If you are thinking about making Internet trawling more efficient, take a look at the recent perspective published in Nature. Researcher Oren Etzioni (whose lab introduced open information extraction) “calls on researchers to think outside the keyword box…”
Open information extraction obviates topic-specific collections of example sentences, and instead relies on its general model of how information is expressed in English sentences to cover the broad, and unanticipated, universe of topics on the Internet.
The basic idea is remarkably simple: most sentences contain highly reliable syntactic clues to their meaning. For example, relationships are often expressed through verbs (such as invented, married or elected) or verbs followed by prepositions (such as invented by, married to or elected in). It is often quite straightforward for a computer to locate the verbs in a sentence, identify entities related by the verb, and use these to create statements of fact. Of course this doesn’t always go perfectly. Such a system might infer, for example, that ‘Kentucky Fried Chicken’ means that the state of Kentucky fried some chicken. But massive bodies of text such as the corpus of web pages are highly redundant: many assertions are expressed multiple times in different ways. When a system extracts the same assertion many times from distinct, independently authored sentences, the chance that the inferred meaning is sound goes up exponentially.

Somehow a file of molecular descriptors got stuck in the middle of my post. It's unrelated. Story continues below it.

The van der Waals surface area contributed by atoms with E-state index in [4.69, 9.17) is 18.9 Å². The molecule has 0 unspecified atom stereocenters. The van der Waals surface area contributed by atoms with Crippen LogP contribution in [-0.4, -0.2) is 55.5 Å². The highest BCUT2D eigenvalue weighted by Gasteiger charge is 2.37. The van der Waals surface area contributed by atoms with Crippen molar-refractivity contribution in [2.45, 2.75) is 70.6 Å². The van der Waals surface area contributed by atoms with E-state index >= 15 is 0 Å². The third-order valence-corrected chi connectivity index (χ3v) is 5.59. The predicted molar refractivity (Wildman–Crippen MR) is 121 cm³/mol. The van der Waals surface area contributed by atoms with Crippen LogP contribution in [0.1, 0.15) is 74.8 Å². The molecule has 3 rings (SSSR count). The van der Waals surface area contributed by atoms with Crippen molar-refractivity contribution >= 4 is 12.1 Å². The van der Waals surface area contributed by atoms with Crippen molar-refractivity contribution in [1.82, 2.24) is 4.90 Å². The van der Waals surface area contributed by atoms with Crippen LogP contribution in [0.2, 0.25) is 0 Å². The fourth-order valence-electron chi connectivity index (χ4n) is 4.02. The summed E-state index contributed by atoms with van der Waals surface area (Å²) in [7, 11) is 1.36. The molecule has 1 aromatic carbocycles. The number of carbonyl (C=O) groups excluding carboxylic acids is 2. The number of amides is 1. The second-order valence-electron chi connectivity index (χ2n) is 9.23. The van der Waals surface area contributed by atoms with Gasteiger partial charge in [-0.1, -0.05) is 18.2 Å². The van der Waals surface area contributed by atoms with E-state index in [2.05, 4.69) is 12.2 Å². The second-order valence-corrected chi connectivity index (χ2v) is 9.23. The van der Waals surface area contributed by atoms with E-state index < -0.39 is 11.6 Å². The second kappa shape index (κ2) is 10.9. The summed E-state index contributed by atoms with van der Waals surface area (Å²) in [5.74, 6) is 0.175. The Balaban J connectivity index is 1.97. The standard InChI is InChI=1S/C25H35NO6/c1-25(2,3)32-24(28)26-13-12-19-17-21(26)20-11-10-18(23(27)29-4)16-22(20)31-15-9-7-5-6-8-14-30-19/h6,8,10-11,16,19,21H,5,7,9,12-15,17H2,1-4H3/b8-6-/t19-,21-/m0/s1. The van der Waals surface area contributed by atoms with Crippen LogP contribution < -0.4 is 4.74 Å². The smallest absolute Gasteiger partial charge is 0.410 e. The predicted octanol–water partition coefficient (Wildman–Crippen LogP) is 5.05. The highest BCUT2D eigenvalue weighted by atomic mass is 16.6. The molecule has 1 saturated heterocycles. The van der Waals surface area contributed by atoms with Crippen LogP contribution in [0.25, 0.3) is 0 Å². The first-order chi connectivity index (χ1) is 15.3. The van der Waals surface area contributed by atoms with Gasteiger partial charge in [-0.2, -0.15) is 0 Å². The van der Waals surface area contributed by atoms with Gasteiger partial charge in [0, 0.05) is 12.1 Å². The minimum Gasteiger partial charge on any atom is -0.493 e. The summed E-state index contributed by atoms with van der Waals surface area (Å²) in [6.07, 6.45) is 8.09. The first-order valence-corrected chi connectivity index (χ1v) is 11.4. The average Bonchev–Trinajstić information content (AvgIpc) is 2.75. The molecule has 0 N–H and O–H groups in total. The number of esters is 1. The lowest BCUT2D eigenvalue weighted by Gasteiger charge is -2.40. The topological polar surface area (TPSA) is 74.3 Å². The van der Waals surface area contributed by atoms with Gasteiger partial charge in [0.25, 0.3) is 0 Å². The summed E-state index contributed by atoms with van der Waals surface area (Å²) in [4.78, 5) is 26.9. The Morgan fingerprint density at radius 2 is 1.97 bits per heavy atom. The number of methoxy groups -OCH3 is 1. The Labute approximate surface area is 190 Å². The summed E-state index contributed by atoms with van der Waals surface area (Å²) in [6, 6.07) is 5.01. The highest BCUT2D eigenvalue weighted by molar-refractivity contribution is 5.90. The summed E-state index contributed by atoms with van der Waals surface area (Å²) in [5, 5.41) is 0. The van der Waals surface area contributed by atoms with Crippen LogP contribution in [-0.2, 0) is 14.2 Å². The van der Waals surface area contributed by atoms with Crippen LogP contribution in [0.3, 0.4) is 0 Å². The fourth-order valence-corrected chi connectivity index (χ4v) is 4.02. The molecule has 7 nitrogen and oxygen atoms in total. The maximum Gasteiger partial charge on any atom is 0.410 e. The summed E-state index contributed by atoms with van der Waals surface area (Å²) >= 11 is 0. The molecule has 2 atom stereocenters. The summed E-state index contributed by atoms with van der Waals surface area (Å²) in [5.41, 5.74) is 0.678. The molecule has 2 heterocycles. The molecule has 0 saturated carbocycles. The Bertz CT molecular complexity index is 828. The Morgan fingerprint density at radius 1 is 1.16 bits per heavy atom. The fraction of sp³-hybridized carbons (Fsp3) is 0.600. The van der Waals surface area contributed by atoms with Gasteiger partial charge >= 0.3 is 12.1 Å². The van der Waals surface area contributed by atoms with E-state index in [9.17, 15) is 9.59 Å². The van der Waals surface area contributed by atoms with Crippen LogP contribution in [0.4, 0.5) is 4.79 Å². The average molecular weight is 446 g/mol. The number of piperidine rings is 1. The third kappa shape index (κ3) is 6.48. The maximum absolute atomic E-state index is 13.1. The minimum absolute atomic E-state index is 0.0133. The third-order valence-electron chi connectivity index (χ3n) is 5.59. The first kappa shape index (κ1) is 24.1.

Much more research has to be done to improve information-extraction systems — including our own. Their abilities need to be extended from being able to infer relations expressed by verbs to those expressed by nouns and adjectives. Information is often qualified by its source, intent and the context of previous sentences. The systems need to be able to detect those, and other, subtleties. Finally, automated methods have to be mapped to a broad set of languages, many of which pose their own idiosyncratic challenges.
One exceptional system — IBM’s Watson — utilizes a combination of information extracted from a corpus of text equivalent to more than 1 million books combined with databases of facts and massive computational power. Watson won a televised game of Jeopardy against two world-class human players in February this year. The multi-billion dollar question that IBM is now investigating is ‘can Watson be generalized beyond the game of Jeopardy?’